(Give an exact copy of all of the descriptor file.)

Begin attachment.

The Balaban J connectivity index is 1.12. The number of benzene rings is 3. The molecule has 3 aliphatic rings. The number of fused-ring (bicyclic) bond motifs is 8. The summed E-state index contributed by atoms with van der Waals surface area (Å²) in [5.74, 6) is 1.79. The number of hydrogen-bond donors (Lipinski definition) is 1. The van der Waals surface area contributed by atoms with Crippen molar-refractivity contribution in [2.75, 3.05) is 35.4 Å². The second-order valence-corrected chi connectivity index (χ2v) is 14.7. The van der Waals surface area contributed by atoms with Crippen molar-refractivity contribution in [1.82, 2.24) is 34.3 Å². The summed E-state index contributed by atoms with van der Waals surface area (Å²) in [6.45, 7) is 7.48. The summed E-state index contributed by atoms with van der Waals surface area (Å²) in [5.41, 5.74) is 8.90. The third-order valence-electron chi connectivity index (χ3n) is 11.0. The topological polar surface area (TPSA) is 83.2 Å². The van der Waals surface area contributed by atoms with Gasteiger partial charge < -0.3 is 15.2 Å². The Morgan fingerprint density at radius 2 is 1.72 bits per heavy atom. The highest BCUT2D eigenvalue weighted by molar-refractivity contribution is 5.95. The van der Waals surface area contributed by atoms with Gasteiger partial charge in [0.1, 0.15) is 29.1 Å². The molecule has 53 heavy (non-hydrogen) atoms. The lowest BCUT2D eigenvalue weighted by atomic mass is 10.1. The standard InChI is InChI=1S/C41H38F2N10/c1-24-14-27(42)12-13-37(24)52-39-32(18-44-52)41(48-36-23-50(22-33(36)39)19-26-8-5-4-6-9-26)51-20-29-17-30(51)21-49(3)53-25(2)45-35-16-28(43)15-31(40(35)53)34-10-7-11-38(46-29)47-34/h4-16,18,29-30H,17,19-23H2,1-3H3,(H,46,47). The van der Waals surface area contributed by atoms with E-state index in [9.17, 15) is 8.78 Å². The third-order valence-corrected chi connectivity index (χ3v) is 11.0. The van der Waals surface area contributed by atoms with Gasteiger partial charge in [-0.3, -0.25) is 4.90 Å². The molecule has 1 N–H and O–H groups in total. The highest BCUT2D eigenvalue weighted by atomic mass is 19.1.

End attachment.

The Balaban J connectivity index is 1.12. The number of benzene rings is 3. The molecule has 3 aliphatic rings. The number of fused-ring (bicyclic) bond motifs is 8. The summed E-state index contributed by atoms with van der Waals surface area (Å²) in [5.74, 6) is 1.79. The number of hydrogen-bond donors (Lipinski definition) is 1. The van der Waals surface area contributed by atoms with Crippen molar-refractivity contribution in [2.75, 3.05) is 35.4 Å². The second-order valence-corrected chi connectivity index (χ2v) is 14.7. The van der Waals surface area contributed by atoms with Crippen molar-refractivity contribution in [1.82, 2.24) is 34.3 Å². The summed E-state index contributed by atoms with van der Waals surface area (Å²) in [6.45, 7) is 7.48. The summed E-state index contributed by atoms with van der Waals surface area (Å²) in [5.41, 5.74) is 8.90. The third-order valence-electron chi connectivity index (χ3n) is 11.0. The topological polar surface area (TPSA) is 83.2 Å². The van der Waals surface area contributed by atoms with Gasteiger partial charge < -0.3 is 15.2 Å². The Morgan fingerprint density at radius 2 is 1.72 bits per heavy atom. The highest BCUT2D eigenvalue weighted by molar-refractivity contribution is 5.95. The van der Waals surface area contributed by atoms with Gasteiger partial charge in [0.1, 0.15) is 29.1 Å². The molecule has 53 heavy (non-hydrogen) atoms. The lowest BCUT2D eigenvalue weighted by atomic mass is 10.1. The standard InChI is InChI=1S/C41H38F2N10/c1-24-14-27(42)12-13-37(24)52-39-32(18-44-52)41(48-36-23-50(22-33(36)39)19-26-8-5-4-6-9-26)51-20-29-17-30(51)21-49(3)53-25(2)45-35-16-28(43)15-31(40(35)53)34-10-7-11-38(46-29)47-34/h4-16,18,29-30H,17,19-23H2,1-3H3,(H,46,47). The van der Waals surface area contributed by atoms with E-state index in [9.17, 15) is 8.78 Å². The third-order valence-corrected chi connectivity index (χ3v) is 11.0. The van der Waals surface area contributed by atoms with Gasteiger partial charge in [-0.3, -0.25) is 4.90 Å². The molecule has 1 N–H and O–H groups in total. The highest BCUT2D eigenvalue weighted by atomic mass is 19.1.